Thus, before assuming the funds are available for support and maintenance of the SSI claimant or recipient, SSA should review the court order/initial plan to determine the scope of authority granted by the court.

Georgia

Under Georgia law, a conservator shall receive, collect, and make decisions about the property of a minor or ward except as otherwise provided by law or by the court and must “[p]rovide for the support, care, education, health, and welfare of the [minor or ward].” Ga. Code Ann. §§ 29-3-21(a), (b)(5), 29-5-22(a), (b)(5) (West 2017). In addition, a minor or ward for whom a conservatorship is created has the right to have his or her property “utilized as necessary to provide adequately for the [minor’s or ward’s] support, care, education, health, and welfare.” Ga. Code Ann. §§ 29-3-20(a)(3), 29-5-20(a)(3) (West 2017). A conservator may use any income from the property/funds within the conservatorship for the support, care, education, health, and welfare of the minor or ward. See Ga. Code Ann. §§ 29-3-22(a)(1), 29-3-30(c), 29-5-23(a)(1), 29-5-30(c) (West 2017). However, the conservator must have approval from the court of a budget for expending funds/resources in excess of the income from the property. See Ga. Code Ann. §§ 29-3-22(a)(1), 29-5-23(a)(1).

Thus, under Georgia law, SSA may assume that the funds in the conservatorship can be made available for the support and maintenance of the SSI claimant or recipient. However, SSA should obtain the court order granting the conservatorship to check for any restrictions on the disbursement of the assets of the minor or ward.

Kentucky

Under Kentucky law, any interested person or entity may petition the district court for appointment of a conservator for a minor who owns property requiring management or protection. See Ky. Rev. Stat. Ann. § 387.025(2) (West 2017). Similarly, any interested person or an individual needing conservatorship may petition the district court for the appointment of a limited conservator or conservator. See Ky. Rev. Stat. Ann. § 387.530(1) (West 2017). A guardian must expend or distribute income or principal of the ward’s estate for the support, care, and education of the ward, but the district court may limit or restrict the guardian’s exercise of this power. See Ky. Rev. Stat. Ann. § 387.065(4) (West 2017). In addition, a guardian cannot provide for the support, care, or education of a ward if a parent is legally obligated and financially able to provide support, care, and education. See Ky. Rev. Stat. Ann. § 387.065(6). A conservator must generally use the income and principal of the account for the support, care, and education of the minor. A conservator generally does not require court authorization to use funds for these purposes, but a court may require the court’s order before the conservator withdraws funds and a court may restrict access to the account’s funds. Ky. Rev. Stat. Ann. §§ 387.065(4)-(6), 387.122, 387.125(1), 387.137.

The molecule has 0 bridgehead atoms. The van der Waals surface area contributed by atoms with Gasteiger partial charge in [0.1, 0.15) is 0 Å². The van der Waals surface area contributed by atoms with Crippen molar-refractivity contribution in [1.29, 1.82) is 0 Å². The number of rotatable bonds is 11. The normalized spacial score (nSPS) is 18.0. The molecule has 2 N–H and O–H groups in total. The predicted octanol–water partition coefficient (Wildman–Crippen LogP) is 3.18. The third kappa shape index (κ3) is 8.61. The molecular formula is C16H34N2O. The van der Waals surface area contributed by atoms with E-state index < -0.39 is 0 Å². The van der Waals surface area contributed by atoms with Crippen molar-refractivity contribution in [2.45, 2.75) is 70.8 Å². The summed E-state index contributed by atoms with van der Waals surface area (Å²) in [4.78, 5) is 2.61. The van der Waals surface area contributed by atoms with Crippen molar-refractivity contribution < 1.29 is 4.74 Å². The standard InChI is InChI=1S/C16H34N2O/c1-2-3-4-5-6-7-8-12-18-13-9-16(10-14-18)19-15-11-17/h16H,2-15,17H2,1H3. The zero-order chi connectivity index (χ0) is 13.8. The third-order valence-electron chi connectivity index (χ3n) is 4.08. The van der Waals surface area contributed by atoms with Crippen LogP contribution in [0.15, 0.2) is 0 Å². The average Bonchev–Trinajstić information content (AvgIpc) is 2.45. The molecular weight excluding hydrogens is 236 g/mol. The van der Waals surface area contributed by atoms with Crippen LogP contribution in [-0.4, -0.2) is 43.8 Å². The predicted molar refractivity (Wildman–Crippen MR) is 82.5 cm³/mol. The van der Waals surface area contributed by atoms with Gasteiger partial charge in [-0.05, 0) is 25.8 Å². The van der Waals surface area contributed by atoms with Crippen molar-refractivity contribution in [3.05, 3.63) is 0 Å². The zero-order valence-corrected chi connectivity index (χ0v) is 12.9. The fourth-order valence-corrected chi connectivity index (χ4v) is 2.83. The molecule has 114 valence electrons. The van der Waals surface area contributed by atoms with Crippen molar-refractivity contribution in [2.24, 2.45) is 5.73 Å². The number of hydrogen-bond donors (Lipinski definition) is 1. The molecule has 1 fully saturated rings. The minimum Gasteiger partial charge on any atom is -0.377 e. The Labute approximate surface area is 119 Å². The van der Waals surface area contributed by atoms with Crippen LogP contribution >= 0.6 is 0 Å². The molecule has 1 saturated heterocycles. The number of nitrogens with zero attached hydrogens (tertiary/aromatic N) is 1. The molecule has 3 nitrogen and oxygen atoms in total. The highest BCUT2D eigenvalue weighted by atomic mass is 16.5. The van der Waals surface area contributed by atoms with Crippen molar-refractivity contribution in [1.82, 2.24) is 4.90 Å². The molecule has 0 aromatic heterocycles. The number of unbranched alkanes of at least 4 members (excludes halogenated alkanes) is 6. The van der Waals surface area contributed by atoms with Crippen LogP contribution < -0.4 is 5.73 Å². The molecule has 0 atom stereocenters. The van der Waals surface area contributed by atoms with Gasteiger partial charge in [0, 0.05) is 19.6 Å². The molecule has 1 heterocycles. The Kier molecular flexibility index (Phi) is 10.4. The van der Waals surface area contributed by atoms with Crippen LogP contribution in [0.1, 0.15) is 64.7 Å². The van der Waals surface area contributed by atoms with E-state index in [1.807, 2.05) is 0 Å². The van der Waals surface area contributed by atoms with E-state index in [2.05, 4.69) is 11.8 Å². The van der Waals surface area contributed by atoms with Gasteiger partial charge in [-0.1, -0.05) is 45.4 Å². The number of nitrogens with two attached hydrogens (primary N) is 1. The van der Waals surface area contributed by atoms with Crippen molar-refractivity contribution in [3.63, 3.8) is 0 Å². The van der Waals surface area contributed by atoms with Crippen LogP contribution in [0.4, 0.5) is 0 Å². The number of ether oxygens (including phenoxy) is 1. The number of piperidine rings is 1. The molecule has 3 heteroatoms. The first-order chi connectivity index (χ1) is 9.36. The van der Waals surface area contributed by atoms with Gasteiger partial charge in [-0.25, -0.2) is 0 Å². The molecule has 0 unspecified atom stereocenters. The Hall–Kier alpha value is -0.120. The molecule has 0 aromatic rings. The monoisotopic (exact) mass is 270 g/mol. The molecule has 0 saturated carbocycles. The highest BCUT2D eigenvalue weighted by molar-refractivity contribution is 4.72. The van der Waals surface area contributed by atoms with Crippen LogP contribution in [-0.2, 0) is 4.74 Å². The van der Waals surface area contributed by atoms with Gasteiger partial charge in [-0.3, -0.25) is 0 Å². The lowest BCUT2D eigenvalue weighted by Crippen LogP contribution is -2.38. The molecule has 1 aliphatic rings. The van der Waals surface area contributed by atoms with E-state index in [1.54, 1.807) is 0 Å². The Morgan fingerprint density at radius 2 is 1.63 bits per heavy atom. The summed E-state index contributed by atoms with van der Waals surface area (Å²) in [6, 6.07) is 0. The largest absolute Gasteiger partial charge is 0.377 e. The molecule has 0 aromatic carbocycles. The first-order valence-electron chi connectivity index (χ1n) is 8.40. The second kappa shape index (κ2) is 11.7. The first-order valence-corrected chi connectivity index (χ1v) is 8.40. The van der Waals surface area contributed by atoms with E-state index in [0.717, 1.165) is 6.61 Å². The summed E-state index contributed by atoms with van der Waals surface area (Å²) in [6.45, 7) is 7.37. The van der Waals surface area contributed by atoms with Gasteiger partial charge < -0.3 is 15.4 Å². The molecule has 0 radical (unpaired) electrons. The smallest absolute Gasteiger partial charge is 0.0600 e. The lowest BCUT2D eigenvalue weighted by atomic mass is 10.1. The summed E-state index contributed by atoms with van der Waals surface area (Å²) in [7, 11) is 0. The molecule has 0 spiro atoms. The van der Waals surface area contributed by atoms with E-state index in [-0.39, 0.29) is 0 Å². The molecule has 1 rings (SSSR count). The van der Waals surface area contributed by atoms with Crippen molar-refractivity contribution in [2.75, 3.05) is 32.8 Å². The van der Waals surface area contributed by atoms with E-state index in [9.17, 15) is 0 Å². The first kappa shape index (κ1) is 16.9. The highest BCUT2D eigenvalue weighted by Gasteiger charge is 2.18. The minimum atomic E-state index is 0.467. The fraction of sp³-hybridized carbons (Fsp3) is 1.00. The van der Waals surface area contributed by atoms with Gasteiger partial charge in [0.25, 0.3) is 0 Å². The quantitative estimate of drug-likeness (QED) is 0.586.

Thus, in Kentucky, SSA may assume that the funds in a conservatorship account can be made available for the support and maintenance of the SSI claimant or recipient. However, SSA should obtain the court order granting the conservatorship to check for any restrictions on the disbursement of the assets of the minor or ward.

Mississippi

Under Mississippi law, a court “may appoint a conservator to have charge and management of the property of” a person who “is incapable of managing his own estate by reason of advanced age, physical incapacity or mental weakness.” Miss. Code Ann. § 93-13-251 (West 2017). A “conservator shall have the same duties, powers and responsibilities as a guardian of a minor, and all laws relative to the guardianship of a minor shall be applicable to a conservator.” Miss. Code Ann. § 93-13-259 (West 2017); see also Miss. Code Ann. § 93-13-261 (West 2017) (stating “the person whose property or person is in the charge of such conservator shall be limited in his or her contractual powers and contractual obligations and conveyance powers to the same extent as a minor”). Applying Mississippi guardianship law, a court may determine the amount of funds that a conservator may expend for the support and maintenance of the person for whom the conservatorship is established. See Miss. Code Ann. § 93-13-35 (West 2017). The court also may authorize the sale of the person’s property if the income from the person’s estate does not cover necessary expenses, and a conservator cannot make any expenditure in excess of the person’s income without a previous court order authorizing such expenditures. See id.; see also Miss. Code Ann. § 93-13-263 (West 2017) (stating “[i]f there be any persons dependent upon the person for whom the conservator has been appointed, the court shall provide for their support and maintenance from the assets of said estate and the conservator shall be directed to make the necessary support and maintenance available from the assets of said estate”). A conservator has the duty “to apply so much of the income, profit or body thereof as may be necessary for the comfortable maintenance and support of the [person for whom the conservatorship is established] after obtaining an order of the court fixing the amount.” Miss. Code Ann. § 93-13-38(2) (West 2017). A conservator empowered to purchase a home for the person for whom the conservatorship is established and pay the person’s debts. See id. However, if the person for whom the conservatorship is established is a minor and had a parent, the court must determine whether the expense of maintaining and educating the minor must be borne by the guardian. See Miss. Code Ann. § 93-13-37 (West 2017).